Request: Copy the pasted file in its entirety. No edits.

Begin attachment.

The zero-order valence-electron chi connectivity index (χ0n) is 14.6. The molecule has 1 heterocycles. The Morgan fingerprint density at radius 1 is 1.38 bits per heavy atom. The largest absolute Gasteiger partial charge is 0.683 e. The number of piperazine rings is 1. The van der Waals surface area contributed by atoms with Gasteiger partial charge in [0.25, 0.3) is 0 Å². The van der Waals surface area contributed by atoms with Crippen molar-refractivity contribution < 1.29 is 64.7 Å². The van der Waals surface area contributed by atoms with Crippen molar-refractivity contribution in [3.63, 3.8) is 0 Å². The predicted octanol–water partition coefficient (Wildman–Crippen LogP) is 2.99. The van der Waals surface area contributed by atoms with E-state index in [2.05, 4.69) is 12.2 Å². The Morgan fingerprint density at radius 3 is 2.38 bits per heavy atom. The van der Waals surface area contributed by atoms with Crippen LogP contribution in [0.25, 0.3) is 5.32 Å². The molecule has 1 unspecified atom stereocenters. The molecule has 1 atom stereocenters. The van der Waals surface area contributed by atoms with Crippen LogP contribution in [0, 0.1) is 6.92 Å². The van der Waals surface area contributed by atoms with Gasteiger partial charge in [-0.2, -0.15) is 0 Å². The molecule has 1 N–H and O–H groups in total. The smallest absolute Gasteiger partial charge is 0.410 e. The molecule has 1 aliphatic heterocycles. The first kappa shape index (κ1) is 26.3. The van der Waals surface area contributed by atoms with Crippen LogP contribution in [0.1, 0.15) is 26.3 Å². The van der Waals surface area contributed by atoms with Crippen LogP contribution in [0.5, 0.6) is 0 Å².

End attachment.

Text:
The zero-order valence-electron chi connectivity index (χ0n) is 14.6. The molecule has 1 heterocycles. The Morgan fingerprint density at radius 1 is 1.38 bits per heavy atom. The largest absolute Gasteiger partial charge is 0.683 e. The number of piperazine rings is 1. The van der Waals surface area contributed by atoms with Gasteiger partial charge in [0.25, 0.3) is 0 Å². The van der Waals surface area contributed by atoms with Crippen molar-refractivity contribution < 1.29 is 64.7 Å². The van der Waals surface area contributed by atoms with Crippen molar-refractivity contribution in [3.63, 3.8) is 0 Å². The predicted octanol–water partition coefficient (Wildman–Crippen LogP) is 2.99. The van der Waals surface area contributed by atoms with E-state index in [2.05, 4.69) is 12.2 Å². The Morgan fingerprint density at radius 3 is 2.38 bits per heavy atom. The van der Waals surface area contributed by atoms with Crippen LogP contribution in [0.25, 0.3) is 5.32 Å². The molecule has 1 unspecified atom stereocenters. The molecule has 1 atom stereocenters. The van der Waals surface area contributed by atoms with Crippen LogP contribution in [0, 0.1) is 6.92 Å². The van der Waals surface area contributed by atoms with Gasteiger partial charge in [-0.2, -0.15) is 0 Å². The molecule has 1 N–H and O–H groups in total. The smallest absolute Gasteiger partial charge is 0.410 e. The molecule has 1 aliphatic heterocycles. The first kappa shape index (κ1) is 26.3. The van der Waals surface area contributed by atoms with Crippen LogP contribution in [0.1, 0.15) is 26.3 Å². The van der Waals surface area contributed by atoms with Crippen LogP contribution in [0.5, 0.6) is 0 Å².